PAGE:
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Rem 1187 will not cycle shells help

Discussion in 'Shotguns' started by PowerJoker6.0, Mar 12, 2011.

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  1. PowerJoker6.0

    PowerJoker6.0 Member

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    i have an 1187 that is about 18 years old, it was one of the first guns to come out with the camo pattern painted on it. my dad used it for turkey hunting for years but about 5 years ago it started having an ejection problem and he shelved it and bought a browning gold series. im getting into turkey hunting now myself and he gave the gun to me and im trying to figure out whats wrong with it, my guess is it just needs a new buffer spring in the stock, the only problem is, the screw to remove the stock is stripped and i cant get it out. do i break/cut the stock off and get that screw out? what parts should be replaced to make the gun cycle shells reliably again? sometimes the shells ejected will have a dent in the case? could this be of any help diagnosing the problem? should i attempt this myself or send it to a smith?
     
  2. oneounceload

    oneounceload member

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    First, has it been really cleaned, especially around the gas ports? Is the o-ring damaged? Is this one set up for hot magnum loads and you're trying to shoot light loads in it?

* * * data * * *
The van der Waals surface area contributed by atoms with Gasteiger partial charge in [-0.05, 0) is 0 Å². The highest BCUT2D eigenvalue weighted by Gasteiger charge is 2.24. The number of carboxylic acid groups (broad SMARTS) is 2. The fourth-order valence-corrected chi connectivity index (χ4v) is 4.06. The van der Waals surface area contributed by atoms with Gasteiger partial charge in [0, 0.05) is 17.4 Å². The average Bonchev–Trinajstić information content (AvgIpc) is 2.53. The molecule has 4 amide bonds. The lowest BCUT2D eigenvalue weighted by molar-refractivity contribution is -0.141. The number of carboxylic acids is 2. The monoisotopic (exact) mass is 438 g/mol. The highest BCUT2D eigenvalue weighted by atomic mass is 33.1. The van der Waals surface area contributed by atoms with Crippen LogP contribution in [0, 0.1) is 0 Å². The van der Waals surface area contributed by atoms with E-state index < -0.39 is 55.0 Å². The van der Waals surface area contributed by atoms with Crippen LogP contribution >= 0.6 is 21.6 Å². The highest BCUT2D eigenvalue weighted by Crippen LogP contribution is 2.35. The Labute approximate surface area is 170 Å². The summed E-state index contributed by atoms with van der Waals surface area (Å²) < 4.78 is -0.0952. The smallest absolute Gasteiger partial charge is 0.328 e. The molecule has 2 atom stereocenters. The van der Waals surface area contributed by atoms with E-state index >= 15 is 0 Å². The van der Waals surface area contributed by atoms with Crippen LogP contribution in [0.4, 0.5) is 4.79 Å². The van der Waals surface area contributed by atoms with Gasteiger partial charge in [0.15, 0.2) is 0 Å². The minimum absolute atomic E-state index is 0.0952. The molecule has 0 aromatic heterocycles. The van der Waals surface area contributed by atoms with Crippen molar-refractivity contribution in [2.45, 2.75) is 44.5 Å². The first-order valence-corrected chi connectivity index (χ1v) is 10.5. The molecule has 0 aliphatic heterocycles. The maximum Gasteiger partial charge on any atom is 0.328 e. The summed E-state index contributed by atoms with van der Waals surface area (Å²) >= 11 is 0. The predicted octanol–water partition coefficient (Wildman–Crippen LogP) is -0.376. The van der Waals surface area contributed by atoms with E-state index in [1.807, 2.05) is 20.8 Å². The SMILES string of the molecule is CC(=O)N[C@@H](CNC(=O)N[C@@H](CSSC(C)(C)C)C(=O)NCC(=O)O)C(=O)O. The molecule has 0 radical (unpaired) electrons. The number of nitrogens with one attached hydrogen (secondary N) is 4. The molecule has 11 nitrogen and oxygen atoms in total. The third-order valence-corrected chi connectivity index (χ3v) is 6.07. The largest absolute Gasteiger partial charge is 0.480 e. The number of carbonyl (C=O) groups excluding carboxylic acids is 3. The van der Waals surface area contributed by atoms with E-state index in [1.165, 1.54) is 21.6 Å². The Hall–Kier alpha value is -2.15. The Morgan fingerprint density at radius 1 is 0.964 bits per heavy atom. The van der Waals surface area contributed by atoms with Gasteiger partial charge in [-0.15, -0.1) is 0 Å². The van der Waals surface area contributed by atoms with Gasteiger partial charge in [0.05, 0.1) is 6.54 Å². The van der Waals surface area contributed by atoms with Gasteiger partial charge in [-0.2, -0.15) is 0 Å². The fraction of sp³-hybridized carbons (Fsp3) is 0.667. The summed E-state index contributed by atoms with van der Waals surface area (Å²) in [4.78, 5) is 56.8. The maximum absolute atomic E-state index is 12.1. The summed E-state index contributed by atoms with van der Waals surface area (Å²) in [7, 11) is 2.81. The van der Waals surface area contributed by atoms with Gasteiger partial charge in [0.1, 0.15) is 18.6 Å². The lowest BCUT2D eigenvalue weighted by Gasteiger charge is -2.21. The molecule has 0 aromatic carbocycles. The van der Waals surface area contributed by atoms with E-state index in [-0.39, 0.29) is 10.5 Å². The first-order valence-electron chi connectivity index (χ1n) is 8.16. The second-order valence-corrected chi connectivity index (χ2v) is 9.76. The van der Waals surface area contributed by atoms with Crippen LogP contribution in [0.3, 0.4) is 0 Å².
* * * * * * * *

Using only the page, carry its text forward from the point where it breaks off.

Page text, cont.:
Try those first before breaking a bolt to get the stock off - it might something as simple as a clogged gas port
     
  3. PowerJoker6.0

    PowerJoker6.0 Member

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    its been very well taken care of its whole life, never abused or shot in the rain and cleaned every season. i can physically feel the spring in the stock is weaker than my other 1187, idk if it makes any difference though. thats why i thought it was the spring. the gun has shot nothing but 3" magnums for the most of its life
     
  4. Milkmaster

    Milkmaster Member

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    Can you not use a long extension and a socket to remove the stock bolt? Mine had a hex head srew with a slot in it. I always used a socket to get it off. Good luck!
     
  5. PowerJoker6.0

    PowerJoker6.0 Member

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    ok an update, i got the stock off and got the whole thing dissassembled. it was a real B*tch getting the stock bolt off and i stripped the first few threads on the spring tube in the stock, am i sol or is it possible to re-thread the tube?
     
  6. jmr40

    jmr40 Member